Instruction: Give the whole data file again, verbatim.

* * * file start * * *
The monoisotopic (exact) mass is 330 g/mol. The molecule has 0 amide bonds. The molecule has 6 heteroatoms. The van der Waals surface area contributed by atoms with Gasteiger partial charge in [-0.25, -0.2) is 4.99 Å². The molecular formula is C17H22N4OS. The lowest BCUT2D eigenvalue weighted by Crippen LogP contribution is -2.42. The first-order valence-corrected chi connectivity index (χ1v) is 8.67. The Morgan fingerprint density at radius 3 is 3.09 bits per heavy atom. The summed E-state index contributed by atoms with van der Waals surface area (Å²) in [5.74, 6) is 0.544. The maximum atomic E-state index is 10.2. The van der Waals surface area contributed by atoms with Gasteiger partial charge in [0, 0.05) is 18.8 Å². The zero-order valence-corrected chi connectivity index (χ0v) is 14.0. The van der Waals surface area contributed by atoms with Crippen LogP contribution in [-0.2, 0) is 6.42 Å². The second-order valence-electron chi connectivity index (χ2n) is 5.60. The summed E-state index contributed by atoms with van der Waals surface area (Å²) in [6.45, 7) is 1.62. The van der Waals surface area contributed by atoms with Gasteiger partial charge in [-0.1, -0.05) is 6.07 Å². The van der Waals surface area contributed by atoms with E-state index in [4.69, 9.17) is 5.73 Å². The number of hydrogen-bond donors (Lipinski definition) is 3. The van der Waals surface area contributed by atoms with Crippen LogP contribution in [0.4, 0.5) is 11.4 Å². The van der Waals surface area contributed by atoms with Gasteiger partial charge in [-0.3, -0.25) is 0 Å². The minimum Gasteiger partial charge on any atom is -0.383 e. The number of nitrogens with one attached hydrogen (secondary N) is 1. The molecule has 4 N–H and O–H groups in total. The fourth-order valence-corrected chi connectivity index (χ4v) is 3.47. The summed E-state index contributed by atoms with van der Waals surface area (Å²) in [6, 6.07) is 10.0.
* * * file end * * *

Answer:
The monoisotopic (exact) mass is 330 g/mol. The molecule has 0 amide bonds. The molecule has 6 heteroatoms. The van der Waals surface area contributed by atoms with Gasteiger partial charge in [-0.25, -0.2) is 4.99 Å². The molecular formula is C17H22N4OS. The lowest BCUT2D eigenvalue weighted by Crippen LogP contribution is -2.42. The first-order valence-corrected chi connectivity index (χ1v) is 8.67. The Morgan fingerprint density at radius 3 is 3.09 bits per heavy atom. The summed E-state index contributed by atoms with van der Waals surface area (Å²) in [5.74, 6) is 0.544. The maximum atomic E-state index is 10.2. The van der Waals surface area contributed by atoms with Gasteiger partial charge in [0, 0.05) is 18.8 Å². The zero-order valence-corrected chi connectivity index (χ0v) is 14.0. The van der Waals surface area contributed by atoms with Crippen LogP contribution in [-0.2, 0) is 6.42 Å². The second-order valence-electron chi connectivity index (χ2n) is 5.60. The summed E-state index contributed by atoms with van der Waals surface area (Å²) in [6.45, 7) is 1.62. The van der Waals surface area contributed by atoms with Gasteiger partial charge in [-0.1, -0.05) is 6.07 Å². The van der Waals surface area contributed by atoms with E-state index in [4.69, 9.17) is 5.73 Å². The number of hydrogen-bond donors (Lipinski definition) is 3. The van der Waals surface area contributed by atoms with Crippen LogP contribution in [0.4, 0.5) is 11.4 Å². The van der Waals surface area contributed by atoms with Gasteiger partial charge in [-0.3, -0.25) is 0 Å². The minimum Gasteiger partial charge on any atom is -0.383 e. The number of nitrogens with one attached hydrogen (secondary N) is 1. The molecule has 4 N–H and O–H groups in total. The fourth-order valence-corrected chi connectivity index (χ4v) is 3.47. The summed E-state index contributed by atoms with van der Waals surface area (Å²) in [6, 6.07) is 10.0.